Aug. 20 (Bloomberg) -- The pound strengthened as the Bank of England said two policy makers wanted an interest-rate increase this month, marking the first split on rates in more than three years and the first under Governor Mark Carney.
Sterling gained versus all of its 16 major peers after minutes of the Monetary Policy Committee’s Aug. 6-7 meeting showed Martin Weale and Ian McCafferty voted to raise the benchmark rate by 25 basis points from a record-low 0.5 percent. Eleven of 18 analysts in a Bloomberg News survey had predicted a unanimous vote to keep borrowing costs unchanged. Short-sterling futures contracts fell and U.K. government bonds dropped as investors raised bets that borrowing costs will increase.
“The vote shows that the Bank of England is gradually moving towards raising rates,” said Lee Hardman, a foreign-exchange strategist at Bank of Tokyo-Mitsubishi UFJ Ltd. in London. “Clearly the minutes are more hawkish than the quarterly Inflation Report, so that is providing some support for the pound today.”
The pound strengthened 0.4 percent to 79.84 pence per euro at 4:11 p.m. London time. Sterling advanced 0.2 percent to $1.6645 after earlier falling to $1.6602, the weakest level since April 7.
The release of the MPC’s voting record follows the publication of the BOE’s Inflation Report on Aug. 13, in which it cut its forecast for wage growth and said inflation would remain below its target throughout its forecast period. At a press conference that day, Carney said it wasn’t yet time to begin tightening policy.
“A majority vote for a rate hike still looks more like the first quarter, at the earliest,” Marc Ostwald, a strategist at ADM Investor Services International Ltd. in London, wrote in an e-mailed note. “Sentiment on the rate outlook will doubtless continue to swing quite sharply.”
The pound has gained 7.7 percent in the past year, boosted by speculation that the central bank was moving toward raising rates, making it the best performer of 10 developed-nation currencies tracked by Bloomberg Correlation-Weighted Indexes. It weakened 1.3 percent in the last month.
Sterling will advance 1.5 percent to $1.69 and appreciate 2.3 percent to 78 pence per euro by the end of the year, according the median estimate of analysts surveyed by Bloomberg.
The U.K. currency will strengthen against the 18-member common currency in particular, Bank of Tokyo-Mitsubishi’s Hardman said, as the struggling euro-area recovery prompts the European Central Bank to keep interest rates low for longer than its British counterpart.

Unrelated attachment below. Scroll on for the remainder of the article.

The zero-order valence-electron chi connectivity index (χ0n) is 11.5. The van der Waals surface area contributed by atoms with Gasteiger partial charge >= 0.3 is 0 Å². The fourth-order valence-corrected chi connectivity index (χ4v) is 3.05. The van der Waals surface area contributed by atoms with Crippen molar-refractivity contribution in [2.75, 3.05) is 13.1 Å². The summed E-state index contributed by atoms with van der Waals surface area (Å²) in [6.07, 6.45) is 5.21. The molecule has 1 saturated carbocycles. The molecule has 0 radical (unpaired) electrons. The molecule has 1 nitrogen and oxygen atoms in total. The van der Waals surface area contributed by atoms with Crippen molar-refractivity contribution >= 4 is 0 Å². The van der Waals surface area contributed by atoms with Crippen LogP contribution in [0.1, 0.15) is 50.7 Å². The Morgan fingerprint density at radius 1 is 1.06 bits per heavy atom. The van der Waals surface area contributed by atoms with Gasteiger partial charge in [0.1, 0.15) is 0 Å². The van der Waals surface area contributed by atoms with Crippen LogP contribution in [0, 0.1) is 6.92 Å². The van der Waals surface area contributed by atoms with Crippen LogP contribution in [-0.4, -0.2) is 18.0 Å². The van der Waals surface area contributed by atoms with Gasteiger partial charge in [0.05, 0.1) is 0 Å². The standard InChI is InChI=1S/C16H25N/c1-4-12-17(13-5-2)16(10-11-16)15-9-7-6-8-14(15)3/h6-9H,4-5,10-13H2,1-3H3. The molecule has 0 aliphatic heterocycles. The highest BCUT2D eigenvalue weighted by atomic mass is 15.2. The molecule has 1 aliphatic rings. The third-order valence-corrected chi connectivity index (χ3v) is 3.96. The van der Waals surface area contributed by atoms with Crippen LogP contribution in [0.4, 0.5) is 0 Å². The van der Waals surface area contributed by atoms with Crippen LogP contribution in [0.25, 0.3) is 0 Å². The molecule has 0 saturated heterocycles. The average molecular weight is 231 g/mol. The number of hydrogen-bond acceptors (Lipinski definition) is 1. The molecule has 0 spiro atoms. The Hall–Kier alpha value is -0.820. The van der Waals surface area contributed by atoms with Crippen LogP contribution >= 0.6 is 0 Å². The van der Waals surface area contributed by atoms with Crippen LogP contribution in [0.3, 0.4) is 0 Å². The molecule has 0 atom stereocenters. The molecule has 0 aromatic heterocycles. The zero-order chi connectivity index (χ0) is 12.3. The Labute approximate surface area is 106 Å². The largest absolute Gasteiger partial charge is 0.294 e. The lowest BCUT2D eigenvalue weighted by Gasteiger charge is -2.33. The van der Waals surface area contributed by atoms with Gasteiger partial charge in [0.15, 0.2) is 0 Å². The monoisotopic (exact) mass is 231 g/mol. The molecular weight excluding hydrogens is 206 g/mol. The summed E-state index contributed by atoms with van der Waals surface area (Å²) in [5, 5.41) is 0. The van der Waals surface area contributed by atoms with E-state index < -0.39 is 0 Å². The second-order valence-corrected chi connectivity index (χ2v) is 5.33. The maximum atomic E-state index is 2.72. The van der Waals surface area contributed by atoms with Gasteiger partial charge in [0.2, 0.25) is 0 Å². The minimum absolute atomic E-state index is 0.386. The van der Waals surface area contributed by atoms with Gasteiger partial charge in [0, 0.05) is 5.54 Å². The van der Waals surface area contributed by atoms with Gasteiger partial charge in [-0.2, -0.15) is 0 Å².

Bullish bets on sterling, as measured by the Commodity Futures Trading Commission, rose from the lowest level since February last week. Bets by hedge funds and other large speculators on an advance in the pound exceeded those wagering on a decline by 18,799 contracts on Aug. 12, CFTC data show. That’s up from 12,121 a week earlier, the least since the period ended Feb. 11.
The 10-year gilt yield increased one basis point, or 0.01 percentage point, to 2.41 percent. The 2.25 percent bond due in September 2023 fell 0.105, or 1.05 pounds per 1,000-pound face amount, to 98.675.
The implied yield on the short-sterling contract expiring in December 2015 jumped five basis points to 1.52 percent.
“Big picture I am bearish, but given the market’s current frame of mind I am dubious that this selloff will run that far,” said Jason Simpson, U.K. rate strategist at Societe Generale SA in London. “Until there is a more balanced view to risk taking and we get a little more clarity on the state of health on global economy, it is likely that the market will be extremely cautious about going short.” A short position is a bet an asset will decline.
The Debt Management Office is scheduled to auction 3.25 billion pounds of gilts due in September 2024 tomorrow. The U.K. last sold the securities on July 22 at an average yield of 2.70 percent, the lowest since July 2013.
Gilts returned 6.8 percent this year through yesterday, according to Bloomberg World Bond Indexes. Treasuries earned 4.1 percent and German securities gained 6.7 percent.
To contact the editors responsible for this story: Paul Dobson at firstname.lastname@example.org Keith Jenkins